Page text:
“I would go home in the evening and write short stories and mail them to magazine editors in New York. The stories, no matter how many times I rewrote them, were always returned, usually without comment, with unfailing promptness. I received so many rejection slips, and such an interesting variety, that I passed them neatly into a stamp collector’s album. The only consolation I ever got out of them for many years was in visualizing how big a celebration bonfire I could make with them when I had my first short story accepted and published in a magazine.” Erskine Caldwell, “Call it Experience,” in The Creative Writer
Many many years ago – circa 1964 – I read The Creative Writer (quoted above), which is out of print now. You can find old copies, not that you necessarily need to. Much is outdated. At the time, I found it helpful and inspirational. The book, a collection of instructional and inspirational essays, was published by Writer’s Digest, the publishers of the magazine by that name. This was my go-to place to hob-nob with writers and publishers, a publication I read through high school and even into my son’s grammar school years. He told me not too long ago that as a child he found it rather magical that it showed up no matter where we moved.
My other go-to magazine was The Writer. These magazines didn’t so much teach me how to write as offer me some knowledge of the business of writing, which has changed much since then. A story perhaps for another day. The articles I read instilled a sense of perspective, rational expectations (do NOT read lowered expectations), and a stronger determination. I discovered that sending my writing out into the world is like applying for a job. I do my homework and refine my technique and that improves the odds. Nonetheless, it’s still a numbers game and I may never know why I get a rejection slip. I don’t always know why I get an acceptance letter (or email) either.
Reading what others had to say about the business of studying markets, writing query letters and submitting work helped me to understand that I had to keep on keeping on. This was a good thing. My first poem was published when I was seventeen and that created some rather unrealistic expectations. I thought I was such a hot-shot that my seventeenth year was also the year I submitted a short story to Mademoiselle magazine (closed 2001) for its annual fiction contest. The contest was for college students. I was still in high school. I lied and put Brooklyn College on the entry form. Joyce Carol Oats won.
All this is to say I am reminded of my history because now and again I get emails from discouraged writers and I’m finally – FINALLY – getting around to reading Victor Villaseñor’s Macho! Apropos this post, I found his dedication interesting:
“To my parents …. after ten years of writing and 260 rejections – my first one! …” [My emphasis.]
Also interesting is his author’s note to the 1997 paperback edition:
“In re-reading Macho! I found out that I am not the same person who wrote that book twenty years ago. I thought of rewriting parts of it – feeling almost ashamed of some sections. But then I got to thinking, hell, the 60s were the 60s and that’s who I was then, so I’m not going to change it. It’s rough and sometimes it sings as badly off-key as Bob Dylan – he was no Joan Baez, believe me – but what it says is still important.”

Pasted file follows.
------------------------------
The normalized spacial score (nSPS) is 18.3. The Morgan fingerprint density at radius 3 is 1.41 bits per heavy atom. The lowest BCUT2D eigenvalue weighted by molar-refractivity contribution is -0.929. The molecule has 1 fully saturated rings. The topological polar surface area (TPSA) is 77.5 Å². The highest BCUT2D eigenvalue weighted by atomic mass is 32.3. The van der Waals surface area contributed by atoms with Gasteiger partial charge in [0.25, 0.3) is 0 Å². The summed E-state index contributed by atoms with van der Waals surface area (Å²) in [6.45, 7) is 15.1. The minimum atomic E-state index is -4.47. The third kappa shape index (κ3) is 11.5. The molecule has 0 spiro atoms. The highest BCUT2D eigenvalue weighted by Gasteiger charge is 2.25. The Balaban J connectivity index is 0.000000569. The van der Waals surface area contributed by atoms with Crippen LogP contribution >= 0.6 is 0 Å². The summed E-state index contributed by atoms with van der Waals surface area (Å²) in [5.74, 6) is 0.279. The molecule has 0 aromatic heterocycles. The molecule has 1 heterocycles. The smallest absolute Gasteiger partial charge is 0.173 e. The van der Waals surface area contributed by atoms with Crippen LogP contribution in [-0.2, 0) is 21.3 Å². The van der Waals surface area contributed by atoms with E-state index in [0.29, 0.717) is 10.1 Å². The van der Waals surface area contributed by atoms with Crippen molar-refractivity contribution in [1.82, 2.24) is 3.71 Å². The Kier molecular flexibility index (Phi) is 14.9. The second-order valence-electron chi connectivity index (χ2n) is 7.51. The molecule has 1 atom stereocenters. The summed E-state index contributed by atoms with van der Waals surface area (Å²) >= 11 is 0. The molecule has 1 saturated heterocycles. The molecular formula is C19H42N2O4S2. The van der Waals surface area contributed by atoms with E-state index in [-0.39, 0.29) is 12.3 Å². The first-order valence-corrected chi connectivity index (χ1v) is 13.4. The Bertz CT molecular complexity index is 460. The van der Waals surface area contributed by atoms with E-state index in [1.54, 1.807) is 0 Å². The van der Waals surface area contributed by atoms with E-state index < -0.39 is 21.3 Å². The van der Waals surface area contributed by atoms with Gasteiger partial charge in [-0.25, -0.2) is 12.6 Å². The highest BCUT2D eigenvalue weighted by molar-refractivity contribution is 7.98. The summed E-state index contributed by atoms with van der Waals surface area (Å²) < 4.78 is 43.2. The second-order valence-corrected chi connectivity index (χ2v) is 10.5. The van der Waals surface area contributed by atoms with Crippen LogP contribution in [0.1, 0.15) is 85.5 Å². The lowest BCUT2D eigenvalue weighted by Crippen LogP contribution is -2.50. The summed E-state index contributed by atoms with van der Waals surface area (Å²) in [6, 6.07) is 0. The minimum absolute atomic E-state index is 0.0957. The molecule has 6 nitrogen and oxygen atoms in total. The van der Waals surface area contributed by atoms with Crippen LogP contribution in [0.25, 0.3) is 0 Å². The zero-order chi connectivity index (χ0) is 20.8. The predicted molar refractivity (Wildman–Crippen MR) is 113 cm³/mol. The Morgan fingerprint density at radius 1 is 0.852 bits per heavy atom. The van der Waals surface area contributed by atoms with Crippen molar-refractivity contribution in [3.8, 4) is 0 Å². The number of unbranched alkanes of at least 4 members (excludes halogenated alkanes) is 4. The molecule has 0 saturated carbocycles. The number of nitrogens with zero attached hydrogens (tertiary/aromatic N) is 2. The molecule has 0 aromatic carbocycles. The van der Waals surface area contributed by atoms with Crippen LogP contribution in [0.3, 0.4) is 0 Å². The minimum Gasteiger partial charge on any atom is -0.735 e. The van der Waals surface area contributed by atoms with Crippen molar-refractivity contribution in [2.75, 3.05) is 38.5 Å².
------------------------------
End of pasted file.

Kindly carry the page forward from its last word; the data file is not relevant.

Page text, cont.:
In my small way, I know what he means by the roughness and dissonance. I’ve been shredding years of my newspaper column clips. After reading a couple, I couldn’t stand it. Not only did I dislike much of the writing but I disagreed with the opinions I’d expressed. One problem with writing is that floundering is so visible. I shudder to think who among family, friends and colleagues might have read that material. It does take a certain amount of chutzpah to be a writer, not as much as public speaking but almost.
Yes! I know what you think. Writing is an art. It’s also a job. Every job has its downside. With writing it’s rejection slips, growing personally and artistically in public, and that aspect which requires some sales savvy, something most of us would rather not pursue. These, however, are part of the package.
After some 360 rejections, Erskine Caldwell went on to critical acclaim and controversy for Tobacco Road (1931) and God’s Little Acre (1933), both made into movies. Twenty-five of his novels, 150 of his short stories, twelve nonfiction collections, two autobiographies and two YA books were published. He edited American Folkways, a series of books about various regions in the U.S. Apparently, he got over rejection slips, chalked them up to “experience” and moved on.
My celebration bonfire: Not a bonfire at all, just shredding and shedding of old clips I’d rather not see anymore and feeling grateful for the lessons learned, the opportunities enjoyed, the writing life and my fellow poets and writers who enrich my time on earth with their own art and insights.
© 2017, Jamie Dedes; photocredits, Erskine Caldwell (1975), public domain and Victor Villaseñor courtesy of CC BY-SA 3.0 license.
- In Fine Whitmanesque Self-publishing Tradition
- COURTING THE MUSE … lessons learned from P.L. Travers, John Steinbeck and others of note
- Henry Miller, A Writer’s Writer
- Oh, My! 1967 – the first poem of mine ever published; Yikes! – 17 years old
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